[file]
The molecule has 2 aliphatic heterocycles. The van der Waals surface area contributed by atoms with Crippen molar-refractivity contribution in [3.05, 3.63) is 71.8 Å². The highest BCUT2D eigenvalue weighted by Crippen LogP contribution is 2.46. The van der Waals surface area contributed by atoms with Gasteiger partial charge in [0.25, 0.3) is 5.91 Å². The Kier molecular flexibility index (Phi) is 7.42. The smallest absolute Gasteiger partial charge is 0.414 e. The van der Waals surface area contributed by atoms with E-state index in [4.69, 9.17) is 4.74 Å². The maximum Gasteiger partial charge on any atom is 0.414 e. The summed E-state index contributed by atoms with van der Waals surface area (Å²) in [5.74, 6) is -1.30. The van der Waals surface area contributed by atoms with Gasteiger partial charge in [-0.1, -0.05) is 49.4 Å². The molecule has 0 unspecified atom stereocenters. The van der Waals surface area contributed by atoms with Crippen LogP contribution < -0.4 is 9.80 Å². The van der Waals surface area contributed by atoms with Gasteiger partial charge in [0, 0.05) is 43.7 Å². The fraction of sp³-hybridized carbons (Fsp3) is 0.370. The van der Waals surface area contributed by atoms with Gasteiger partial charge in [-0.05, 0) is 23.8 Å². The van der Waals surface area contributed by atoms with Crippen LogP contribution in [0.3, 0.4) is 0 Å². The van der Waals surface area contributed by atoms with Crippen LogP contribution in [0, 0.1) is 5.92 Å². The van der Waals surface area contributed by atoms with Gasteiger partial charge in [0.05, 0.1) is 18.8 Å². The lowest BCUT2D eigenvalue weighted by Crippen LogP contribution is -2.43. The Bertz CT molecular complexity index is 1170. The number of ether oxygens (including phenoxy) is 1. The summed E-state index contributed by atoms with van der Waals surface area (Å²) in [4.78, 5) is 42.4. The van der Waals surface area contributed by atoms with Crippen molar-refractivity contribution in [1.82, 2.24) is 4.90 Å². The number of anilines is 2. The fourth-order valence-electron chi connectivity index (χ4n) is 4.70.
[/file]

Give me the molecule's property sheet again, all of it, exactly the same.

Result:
The molecule has 2 aliphatic heterocycles. The van der Waals surface area contributed by atoms with Crippen molar-refractivity contribution in [3.05, 3.63) is 71.8 Å². The highest BCUT2D eigenvalue weighted by Crippen LogP contribution is 2.46. The van der Waals surface area contributed by atoms with Gasteiger partial charge in [0.25, 0.3) is 5.91 Å². The Kier molecular flexibility index (Phi) is 7.42. The smallest absolute Gasteiger partial charge is 0.414 e. The van der Waals surface area contributed by atoms with E-state index in [4.69, 9.17) is 4.74 Å². The maximum Gasteiger partial charge on any atom is 0.414 e. The summed E-state index contributed by atoms with van der Waals surface area (Å²) in [5.74, 6) is -1.30. The van der Waals surface area contributed by atoms with Gasteiger partial charge in [-0.1, -0.05) is 49.4 Å². The molecule has 0 unspecified atom stereocenters. The van der Waals surface area contributed by atoms with Crippen LogP contribution < -0.4 is 9.80 Å². The van der Waals surface area contributed by atoms with Gasteiger partial charge in [0, 0.05) is 43.7 Å². The fraction of sp³-hybridized carbons (Fsp3) is 0.370. The van der Waals surface area contributed by atoms with Gasteiger partial charge in [-0.05, 0) is 23.8 Å². The van der Waals surface area contributed by atoms with Crippen LogP contribution in [0.3, 0.4) is 0 Å². The van der Waals surface area contributed by atoms with Crippen LogP contribution in [0, 0.1) is 5.92 Å². The van der Waals surface area contributed by atoms with Gasteiger partial charge in [0.05, 0.1) is 18.8 Å². The lowest BCUT2D eigenvalue weighted by Crippen LogP contribution is -2.43. The Bertz CT molecular complexity index is 1170. The number of ether oxygens (including phenoxy) is 1. The summed E-state index contributed by atoms with van der Waals surface area (Å²) in [4.78, 5) is 42.4. The van der Waals surface area contributed by atoms with Crippen molar-refractivity contribution in [1.82, 2.24) is 4.90 Å². The number of anilines is 2. The fourth-order valence-electron chi connectivity index (χ4n) is 4.70.